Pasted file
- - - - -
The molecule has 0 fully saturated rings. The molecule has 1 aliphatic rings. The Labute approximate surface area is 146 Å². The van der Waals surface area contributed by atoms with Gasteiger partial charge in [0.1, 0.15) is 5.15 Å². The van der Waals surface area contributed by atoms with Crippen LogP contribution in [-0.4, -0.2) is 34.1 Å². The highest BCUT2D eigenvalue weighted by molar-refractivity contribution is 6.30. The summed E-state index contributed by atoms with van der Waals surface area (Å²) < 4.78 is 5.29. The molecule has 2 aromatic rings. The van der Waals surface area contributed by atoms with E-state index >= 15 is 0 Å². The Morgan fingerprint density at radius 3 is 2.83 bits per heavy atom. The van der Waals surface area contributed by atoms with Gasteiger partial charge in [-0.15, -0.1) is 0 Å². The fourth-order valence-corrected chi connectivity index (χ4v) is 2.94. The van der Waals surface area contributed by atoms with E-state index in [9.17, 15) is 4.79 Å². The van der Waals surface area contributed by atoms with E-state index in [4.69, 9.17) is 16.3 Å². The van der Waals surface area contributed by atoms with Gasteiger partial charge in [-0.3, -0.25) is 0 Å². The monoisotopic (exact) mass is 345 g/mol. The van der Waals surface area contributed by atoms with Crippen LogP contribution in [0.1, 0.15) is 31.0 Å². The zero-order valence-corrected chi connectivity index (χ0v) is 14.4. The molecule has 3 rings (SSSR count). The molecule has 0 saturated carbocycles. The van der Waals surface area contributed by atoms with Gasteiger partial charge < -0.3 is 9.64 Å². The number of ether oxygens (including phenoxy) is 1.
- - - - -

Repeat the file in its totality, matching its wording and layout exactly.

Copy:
The molecule has 0 fully saturated rings. The molecule has 1 aliphatic rings. The Labute approximate surface area is 146 Å². The van der Waals surface area contributed by atoms with Gasteiger partial charge in [0.1, 0.15) is 5.15 Å². The van der Waals surface area contributed by atoms with Crippen LogP contribution in [-0.4, -0.2) is 34.1 Å². The highest BCUT2D eigenvalue weighted by molar-refractivity contribution is 6.30. The summed E-state index contributed by atoms with van der Waals surface area (Å²) < 4.78 is 5.29. The molecule has 2 aromatic rings. The van der Waals surface area contributed by atoms with E-state index >= 15 is 0 Å². The Morgan fingerprint density at radius 3 is 2.83 bits per heavy atom. The van der Waals surface area contributed by atoms with Gasteiger partial charge in [-0.15, -0.1) is 0 Å². The fourth-order valence-corrected chi connectivity index (χ4v) is 2.94. The van der Waals surface area contributed by atoms with E-state index in [9.17, 15) is 4.79 Å². The van der Waals surface area contributed by atoms with E-state index in [4.69, 9.17) is 16.3 Å². The van der Waals surface area contributed by atoms with Gasteiger partial charge in [-0.3, -0.25) is 0 Å². The monoisotopic (exact) mass is 345 g/mol. The van der Waals surface area contributed by atoms with Crippen LogP contribution in [0.1, 0.15) is 31.0 Å². The zero-order valence-corrected chi connectivity index (χ0v) is 14.4. The molecule has 3 rings (SSSR count). The molecule has 0 saturated carbocycles. The van der Waals surface area contributed by atoms with Gasteiger partial charge < -0.3 is 9.64 Å². The number of ether oxygens (including phenoxy) is 1.